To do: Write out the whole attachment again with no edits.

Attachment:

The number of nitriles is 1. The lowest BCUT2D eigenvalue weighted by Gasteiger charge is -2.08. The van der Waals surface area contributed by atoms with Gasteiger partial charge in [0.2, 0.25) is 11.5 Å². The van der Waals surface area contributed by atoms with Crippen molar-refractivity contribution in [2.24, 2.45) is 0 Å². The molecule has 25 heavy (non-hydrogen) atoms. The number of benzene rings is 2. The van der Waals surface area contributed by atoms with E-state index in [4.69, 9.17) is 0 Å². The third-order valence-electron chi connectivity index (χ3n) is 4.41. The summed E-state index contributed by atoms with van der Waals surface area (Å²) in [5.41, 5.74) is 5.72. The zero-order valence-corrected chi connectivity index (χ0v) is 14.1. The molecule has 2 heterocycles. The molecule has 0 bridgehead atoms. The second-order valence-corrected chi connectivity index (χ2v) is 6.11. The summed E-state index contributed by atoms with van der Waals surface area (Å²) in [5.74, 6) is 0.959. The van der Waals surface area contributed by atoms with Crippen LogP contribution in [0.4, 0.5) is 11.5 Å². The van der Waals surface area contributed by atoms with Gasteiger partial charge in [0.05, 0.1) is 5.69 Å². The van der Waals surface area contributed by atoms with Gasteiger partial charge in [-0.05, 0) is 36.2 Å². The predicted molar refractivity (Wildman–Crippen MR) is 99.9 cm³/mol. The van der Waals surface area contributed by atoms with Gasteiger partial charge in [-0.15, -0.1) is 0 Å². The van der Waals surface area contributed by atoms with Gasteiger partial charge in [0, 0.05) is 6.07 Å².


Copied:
The number of nitriles is 1. The lowest BCUT2D eigenvalue weighted by Gasteiger charge is -2.08. The van der Waals surface area contributed by atoms with Gasteiger partial charge in [0.2, 0.25) is 11.5 Å². The van der Waals surface area contributed by atoms with Crippen molar-refractivity contribution in [2.24, 2.45) is 0 Å². The molecule has 25 heavy (non-hydrogen) atoms. The number of benzene rings is 2. The van der Waals surface area contributed by atoms with E-state index in [4.69, 9.17) is 0 Å². The third-order valence-electron chi connectivity index (χ3n) is 4.41. The summed E-state index contributed by atoms with van der Waals surface area (Å²) in [5.41, 5.74) is 5.72. The zero-order valence-corrected chi connectivity index (χ0v) is 14.1. The molecule has 2 heterocycles. The molecule has 0 bridgehead atoms. The second-order valence-corrected chi connectivity index (χ2v) is 6.11. The summed E-state index contributed by atoms with van der Waals surface area (Å²) in [5.74, 6) is 0.959. The van der Waals surface area contributed by atoms with Crippen LogP contribution in [0.4, 0.5) is 11.5 Å². The van der Waals surface area contributed by atoms with Gasteiger partial charge in [0.05, 0.1) is 5.69 Å². The van der Waals surface area contributed by atoms with Gasteiger partial charge in [-0.05, 0) is 36.2 Å². The predicted molar refractivity (Wildman–Crippen MR) is 99.9 cm³/mol. The van der Waals surface area contributed by atoms with Gasteiger partial charge in [-0.15, -0.1) is 0 Å². The van der Waals surface area contributed by atoms with Gasteiger partial charge in [0, 0.05) is 6.07 Å².